Slowly Losing My Patience

Dear Emma,
I play golf twice a week with a regular fourball. We are all of a similar ability and enjoy each other’s company very much. There is, however, one problem – one of my friends is very, very slow. How do we get her to hurry up?
Mavis, Sussex

Emma: It sounds like your friend is completely oblivious to the fact that she is the slow one! So the first step would be to make her aware of her slowness. Get the person closest to her to ask if everything is OK with her generally as she seems a little distracted on the course. If that doesn’t work, organise a course lesson with the pro for your group. Explain the problem to the pro and he/she will make a point of saying how long a pre-shot routine should take and what to do/think about between shots.

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The Magic Pencil

Dear Emma,
I am an active lady member at my local club, I play in all the competitions I can and enjoy it very much. That is until I’m drawn with one certain lady member. She has a case of the ’magic pencils’ and every few holes she knocks the odd shot off here and there. What should we do?
Janice, Cumbria

Emma: Cheating is a strong word but unfortunately that is what is happening. You have the subtle approach, which is to gently remind her of the extra shots she had. Or the firmer approach is to take her to one side and gently talk to her regarding it. You could also purchase a scorekeeper from the pro shop to give to her and say how much easier it will make it for her to keep track.

‘Helpful’ Husband

Dear Emma,
As a retirement present my co-workers bought me six golf lessons. After my first lesson I was hooked and I’m really enjoying it. I’ve been out on the course a few times now, once with friends, which was wonderful and the other times with my husband. Here lies the problem, though. I cannot take a single swing without my husband commenting and telling me what to do. I realise he is trying to be helpful but it puts me off so much that I end up barely hitting the ball. What should I do?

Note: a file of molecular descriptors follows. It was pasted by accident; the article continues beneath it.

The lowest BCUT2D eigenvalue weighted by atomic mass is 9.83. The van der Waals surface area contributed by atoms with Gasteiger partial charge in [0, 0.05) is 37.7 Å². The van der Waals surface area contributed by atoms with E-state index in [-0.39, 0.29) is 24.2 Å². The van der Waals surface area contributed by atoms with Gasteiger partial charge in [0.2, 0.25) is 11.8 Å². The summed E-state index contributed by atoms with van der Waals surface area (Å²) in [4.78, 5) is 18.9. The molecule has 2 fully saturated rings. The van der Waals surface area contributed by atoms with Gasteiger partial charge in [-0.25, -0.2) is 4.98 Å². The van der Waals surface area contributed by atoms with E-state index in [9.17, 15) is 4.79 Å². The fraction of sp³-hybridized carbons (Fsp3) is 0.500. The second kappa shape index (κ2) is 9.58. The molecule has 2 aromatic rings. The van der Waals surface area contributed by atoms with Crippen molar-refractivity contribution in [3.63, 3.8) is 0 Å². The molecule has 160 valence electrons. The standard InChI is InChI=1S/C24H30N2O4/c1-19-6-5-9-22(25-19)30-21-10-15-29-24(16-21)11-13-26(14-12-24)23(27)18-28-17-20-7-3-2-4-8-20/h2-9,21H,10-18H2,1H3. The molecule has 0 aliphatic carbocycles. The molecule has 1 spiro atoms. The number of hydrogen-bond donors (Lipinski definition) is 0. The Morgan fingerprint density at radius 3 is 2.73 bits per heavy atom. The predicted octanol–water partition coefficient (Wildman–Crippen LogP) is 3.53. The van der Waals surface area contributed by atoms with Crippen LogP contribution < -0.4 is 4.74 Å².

Meryl, Belfast

Emma: You have two options; option one is nod along and say how his tips help and then completely ignore him and do your own thing. If however, you are not comfortable with the first option the second option might be more suitable. When at home and on more neutral territory you need to calmly say that you love playing golf with him but find it difficult when he gives his input. Say that you are learning and expect to hit the odd bad shot and that doesn’t mean you need to start changing things. If that doesn’t work you could always try earplugs!


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Destructive Hole

Dear Emma,
I am a confident 15 handicapper, with ambitions to get to single figures. There is one problem though; I consistently mess up the 15th hole! It’s a par 4 that is tree-lined down the right-hand side. I always end up in there and then the fairway bunker. Any tips?
Charlotte, Hertfordshire

Emma:  At the moment you are in cycle of negativity regarding this hole and that needs to be broken. Here’s my advice – change how you approach the hole. If you normally hit a driver off the tee hit an iron/ rescue or any other club you like, just change the pattern you normally follow. This will refocus your mind and help to take the hold this hole has on you.


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